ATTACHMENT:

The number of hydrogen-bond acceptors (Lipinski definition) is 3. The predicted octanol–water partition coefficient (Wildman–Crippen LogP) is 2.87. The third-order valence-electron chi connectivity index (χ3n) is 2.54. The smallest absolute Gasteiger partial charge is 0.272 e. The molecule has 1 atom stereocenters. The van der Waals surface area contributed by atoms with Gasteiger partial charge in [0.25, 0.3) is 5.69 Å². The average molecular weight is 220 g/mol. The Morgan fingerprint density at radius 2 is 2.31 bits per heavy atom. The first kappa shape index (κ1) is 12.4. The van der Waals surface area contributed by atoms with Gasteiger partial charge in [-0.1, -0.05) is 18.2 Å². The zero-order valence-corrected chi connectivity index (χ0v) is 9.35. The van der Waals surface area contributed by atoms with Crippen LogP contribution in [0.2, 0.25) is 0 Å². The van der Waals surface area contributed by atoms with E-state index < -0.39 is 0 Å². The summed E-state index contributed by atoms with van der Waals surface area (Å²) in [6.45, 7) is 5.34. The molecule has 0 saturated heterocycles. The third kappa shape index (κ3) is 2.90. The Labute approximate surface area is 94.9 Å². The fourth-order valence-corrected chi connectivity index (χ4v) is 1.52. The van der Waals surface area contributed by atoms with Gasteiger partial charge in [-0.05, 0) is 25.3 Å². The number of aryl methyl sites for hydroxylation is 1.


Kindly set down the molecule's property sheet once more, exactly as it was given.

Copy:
The number of hydrogen-bond acceptors (Lipinski definition) is 3. The predicted octanol–water partition coefficient (Wildman–Crippen LogP) is 2.87. The third-order valence-electron chi connectivity index (χ3n) is 2.54. The smallest absolute Gasteiger partial charge is 0.272 e. The molecule has 1 atom stereocenters. The van der Waals surface area contributed by atoms with Gasteiger partial charge in [0.25, 0.3) is 5.69 Å². The average molecular weight is 220 g/mol. The Morgan fingerprint density at radius 2 is 2.31 bits per heavy atom. The first kappa shape index (κ1) is 12.4. The van der Waals surface area contributed by atoms with Gasteiger partial charge in [-0.1, -0.05) is 18.2 Å². The zero-order valence-corrected chi connectivity index (χ0v) is 9.35. The van der Waals surface area contributed by atoms with Crippen LogP contribution in [0.2, 0.25) is 0 Å². The van der Waals surface area contributed by atoms with E-state index < -0.39 is 0 Å². The summed E-state index contributed by atoms with van der Waals surface area (Å²) in [6.45, 7) is 5.34. The molecule has 0 saturated heterocycles. The third kappa shape index (κ3) is 2.90. The Labute approximate surface area is 94.9 Å². The fourth-order valence-corrected chi connectivity index (χ4v) is 1.52. The van der Waals surface area contributed by atoms with Gasteiger partial charge in [-0.05, 0) is 25.3 Å². The number of aryl methyl sites for hydroxylation is 1.